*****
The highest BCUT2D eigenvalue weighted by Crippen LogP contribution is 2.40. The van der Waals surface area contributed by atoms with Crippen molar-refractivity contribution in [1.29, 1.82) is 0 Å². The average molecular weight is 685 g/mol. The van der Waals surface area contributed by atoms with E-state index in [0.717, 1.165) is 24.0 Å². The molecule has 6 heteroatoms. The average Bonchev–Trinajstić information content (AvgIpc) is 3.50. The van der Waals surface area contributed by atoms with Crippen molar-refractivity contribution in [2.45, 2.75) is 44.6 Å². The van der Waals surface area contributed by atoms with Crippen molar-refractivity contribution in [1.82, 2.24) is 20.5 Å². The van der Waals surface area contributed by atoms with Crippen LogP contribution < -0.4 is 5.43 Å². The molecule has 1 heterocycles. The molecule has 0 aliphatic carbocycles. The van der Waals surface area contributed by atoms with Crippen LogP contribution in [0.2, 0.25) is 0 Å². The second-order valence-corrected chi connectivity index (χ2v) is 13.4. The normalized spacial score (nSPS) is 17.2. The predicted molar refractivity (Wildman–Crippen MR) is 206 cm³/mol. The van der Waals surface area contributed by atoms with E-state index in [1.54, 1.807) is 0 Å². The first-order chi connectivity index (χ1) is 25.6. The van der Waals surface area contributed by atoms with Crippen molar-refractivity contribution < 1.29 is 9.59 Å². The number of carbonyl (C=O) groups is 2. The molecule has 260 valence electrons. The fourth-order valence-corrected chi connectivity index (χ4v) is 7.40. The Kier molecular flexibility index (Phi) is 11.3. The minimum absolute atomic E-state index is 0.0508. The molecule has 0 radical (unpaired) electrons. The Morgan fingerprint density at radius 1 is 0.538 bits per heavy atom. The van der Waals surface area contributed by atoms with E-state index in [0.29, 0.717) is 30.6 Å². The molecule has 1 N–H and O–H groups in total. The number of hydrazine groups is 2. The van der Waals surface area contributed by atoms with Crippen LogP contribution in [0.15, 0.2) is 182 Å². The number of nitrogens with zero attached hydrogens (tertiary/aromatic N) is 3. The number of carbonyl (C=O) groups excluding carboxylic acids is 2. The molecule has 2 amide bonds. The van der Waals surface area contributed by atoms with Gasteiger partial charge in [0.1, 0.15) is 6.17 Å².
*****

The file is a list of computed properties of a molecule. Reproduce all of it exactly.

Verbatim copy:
The highest BCUT2D eigenvalue weighted by Crippen LogP contribution is 2.40. The van der Waals surface area contributed by atoms with Crippen molar-refractivity contribution in [1.29, 1.82) is 0 Å². The average molecular weight is 685 g/mol. The van der Waals surface area contributed by atoms with E-state index in [0.717, 1.165) is 24.0 Å². The molecule has 6 heteroatoms. The average Bonchev–Trinajstić information content (AvgIpc) is 3.50. The van der Waals surface area contributed by atoms with Crippen molar-refractivity contribution in [2.45, 2.75) is 44.6 Å². The van der Waals surface area contributed by atoms with Crippen molar-refractivity contribution in [1.82, 2.24) is 20.5 Å². The van der Waals surface area contributed by atoms with Crippen LogP contribution < -0.4 is 5.43 Å². The molecule has 1 heterocycles. The molecule has 0 aliphatic carbocycles. The van der Waals surface area contributed by atoms with Crippen LogP contribution in [0.2, 0.25) is 0 Å². The second-order valence-corrected chi connectivity index (χ2v) is 13.4. The normalized spacial score (nSPS) is 17.2. The predicted molar refractivity (Wildman–Crippen MR) is 206 cm³/mol. The van der Waals surface area contributed by atoms with E-state index in [1.54, 1.807) is 0 Å². The first-order chi connectivity index (χ1) is 25.6. The van der Waals surface area contributed by atoms with Crippen molar-refractivity contribution < 1.29 is 9.59 Å². The number of carbonyl (C=O) groups is 2. The molecule has 260 valence electrons. The fourth-order valence-corrected chi connectivity index (χ4v) is 7.40. The Kier molecular flexibility index (Phi) is 11.3. The minimum absolute atomic E-state index is 0.0508. The molecule has 0 radical (unpaired) electrons. The Morgan fingerprint density at radius 1 is 0.538 bits per heavy atom. The van der Waals surface area contributed by atoms with E-state index in [0.29, 0.717) is 30.6 Å². The molecule has 1 N–H and O–H groups in total. The number of hydrazine groups is 2. The van der Waals surface area contributed by atoms with Crippen LogP contribution in [0.15, 0.2) is 182 Å². The number of nitrogens with zero attached hydrogens (tertiary/aromatic N) is 3. The number of carbonyl (C=O) groups excluding carboxylic acids is 2. The molecule has 2 amide bonds. The van der Waals surface area contributed by atoms with Gasteiger partial charge in [0.1, 0.15) is 6.17 Å².